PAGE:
7. Ryan Kerby New Plymouth, Dist. 9 Biola, La Miranda
8. Lynn Luker Boise, Dist. 15 Lompoc; Cal-Berkeley
9.Jason Monks Meridian, Dist. 22 born in Ridgement
10. Paul Romrell St. Anthony, Dist. 35 USC Hospital Admin
11.Lori Don Hartog Meridian, Dist. 22 born in Escondido
12. Maryanne Jordan Boise, Dist. 17 San Jose State
13. Jim Rice Caldwell, Dist. 10 law degree, W.H. Taft
14. Michelle Stennett Ketchum, Dist. 26 born in Sacramento
15. Janie Ward-Engelking Boise, Dist. 18 Whittier College

Win some, lose some

bondlogo1

The biggest win in yesterday’s Idaho primary election was Carl Crabtree’s toppling of the Sherry Nuxoll juggernaut, and down with Nuxoll went Shannon McMillan.

Crabtree’s win was skinny, just a couple of hundred votes, but that’s why we vote. Priscilla Giddings’ triumph over Shannon was decisive, and God bless Priscilla.

Fare-thee-well to the crazies. Good bloody riddance. It means that as we once opposed the Aryan nations and won, we can also beat the also out-of-state Idaho Freedom Foundation. These creepy outfits invade Idaho’s small population and occasionally pull one off, but we are Idahoans and we fight back.

My fear is that having won the good fight, we’ll go hit the couch again until some other annoying and poisonous pestilence re-invades – and we will react too late, as we have done in the past. It’s our nature.

It is time to get out of the feathers and go to those miserable rubber-chicken dinners again, and raise Hell.

What finally killed the Idaho Freedom Foundation’s candidates’ candidates? I have McMillan’s last mailing she sent, via snail mail here. She was against Roe v. Wade, supports the 2nd Amendment, supports state land claims against the federal government. These are all federal issues over which even the 10th Amendment even gives credit and states no control. The IFF went too far. They are not us. Time to kick them to the curb.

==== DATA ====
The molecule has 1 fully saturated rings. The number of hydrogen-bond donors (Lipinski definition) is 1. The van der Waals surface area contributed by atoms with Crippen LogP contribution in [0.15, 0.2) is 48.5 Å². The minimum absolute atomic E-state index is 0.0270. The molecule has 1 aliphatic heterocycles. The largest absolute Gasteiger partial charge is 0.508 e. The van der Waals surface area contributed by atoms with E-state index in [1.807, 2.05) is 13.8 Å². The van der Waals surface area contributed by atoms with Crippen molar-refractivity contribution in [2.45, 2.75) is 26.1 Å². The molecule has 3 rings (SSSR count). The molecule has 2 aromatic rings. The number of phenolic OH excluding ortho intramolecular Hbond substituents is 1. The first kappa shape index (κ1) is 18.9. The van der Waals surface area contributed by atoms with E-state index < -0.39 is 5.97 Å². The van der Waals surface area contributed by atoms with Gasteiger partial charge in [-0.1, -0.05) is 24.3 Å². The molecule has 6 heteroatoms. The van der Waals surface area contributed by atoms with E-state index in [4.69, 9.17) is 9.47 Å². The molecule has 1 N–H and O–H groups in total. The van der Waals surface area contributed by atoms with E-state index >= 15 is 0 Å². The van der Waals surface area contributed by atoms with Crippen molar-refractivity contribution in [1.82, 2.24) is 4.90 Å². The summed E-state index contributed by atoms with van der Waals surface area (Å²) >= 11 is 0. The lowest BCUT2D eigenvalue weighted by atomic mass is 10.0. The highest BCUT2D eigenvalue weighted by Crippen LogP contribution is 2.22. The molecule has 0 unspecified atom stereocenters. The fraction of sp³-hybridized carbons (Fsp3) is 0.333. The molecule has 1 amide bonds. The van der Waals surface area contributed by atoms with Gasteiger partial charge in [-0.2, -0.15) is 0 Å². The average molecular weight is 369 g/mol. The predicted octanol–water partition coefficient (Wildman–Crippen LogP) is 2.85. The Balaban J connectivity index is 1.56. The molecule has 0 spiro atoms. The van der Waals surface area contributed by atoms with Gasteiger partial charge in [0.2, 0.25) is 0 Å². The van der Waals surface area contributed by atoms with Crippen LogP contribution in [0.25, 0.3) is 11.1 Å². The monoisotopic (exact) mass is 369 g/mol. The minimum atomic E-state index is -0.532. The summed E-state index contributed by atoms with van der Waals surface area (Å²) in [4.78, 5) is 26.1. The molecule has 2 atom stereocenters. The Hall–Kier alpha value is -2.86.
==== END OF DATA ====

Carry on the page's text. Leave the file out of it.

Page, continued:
Good riddance, IFF. Go back to California, and if Dick Butler’s still alive, snuggle up. You’re done here.

For the rest of us, meet Carl Crabtree. He’s the first of the new good guys and actually gives a shit.

Tuesday numbers

stapiluslogo1

From the point of view of Oregon and Idaho, the numbers Tuesday told a mostly consistent message: Some backing off on the right, in the case of some of the further-out candidates, and on the other side of the primary a bit of movement left.

Though that's not an absolute and some qualification is needed.

The whole left-right thing (mostly on the left) was a little more subtle in Oregon, though there was a good example of it at the top of the ballot and some other good case studies further down.

Bernie Sanders was the substantial winner in Oregon, keeping his streak of election-day wins alive (while thinly losing Kentucky). It was an across-the-board win, too; he seems to have won all but two (Deschutes and Gilliam) of the state's 36 counties.

A little further down, the hottest primary contest in Oregon may have been the Democrats for secretary of state, won by Labor Commissioner Brad Avakian. Realistically, there's no big philosophical divide between him and his opponents (Val Hoyle and Richard Devlin), all being relatively liberal Democrats. But Avakian seized onto a string of liberal causes, some only barely related to the SecState job, in building his case. Some Bernie-Brad linkage may have been at work.

Locally, there was the Hood River vote over whether to allow Nestle to bottle water at Cascade Locks. It was a hot issue in the area but it turns out lopsided: By two to one, voters sought to deny Nestle the water.

More locally for us, in Yamhill County a rare defeat of an incumbent county commission, Allan Springer, who has been one of three extremely conservative commissioners. His replacement, McMinnville Mayor Rick Olson, is expected to be considerably more moderate.

Over in Idaho, where the Democratic philosophical divides tend to be less clear than the Republican, the backing off from the edges of the right seemed fairly evident.

A bunch of legislative races featured contests between relatively establishment (but, it should be noted, almost all quite conservative) candidates, and farther-right insurgents. In nearly all of these cases, the latter lost. Challenged incumbents like Shawn Keough, Luke Malek, Patti Anne Lodge, Patrick McDonald (opposed by the well-known Rod Beck), Stephen Hartgen, Maxine Bell and Kelley Packer all pulled through. But that doesn't mean this was a solid election for incumbents. A bunch of incumbents associated with the insurgent hard right went down: Kathleen Sims, Sheryl Nuxoll, Shannon McMillan and Pete Nielsen.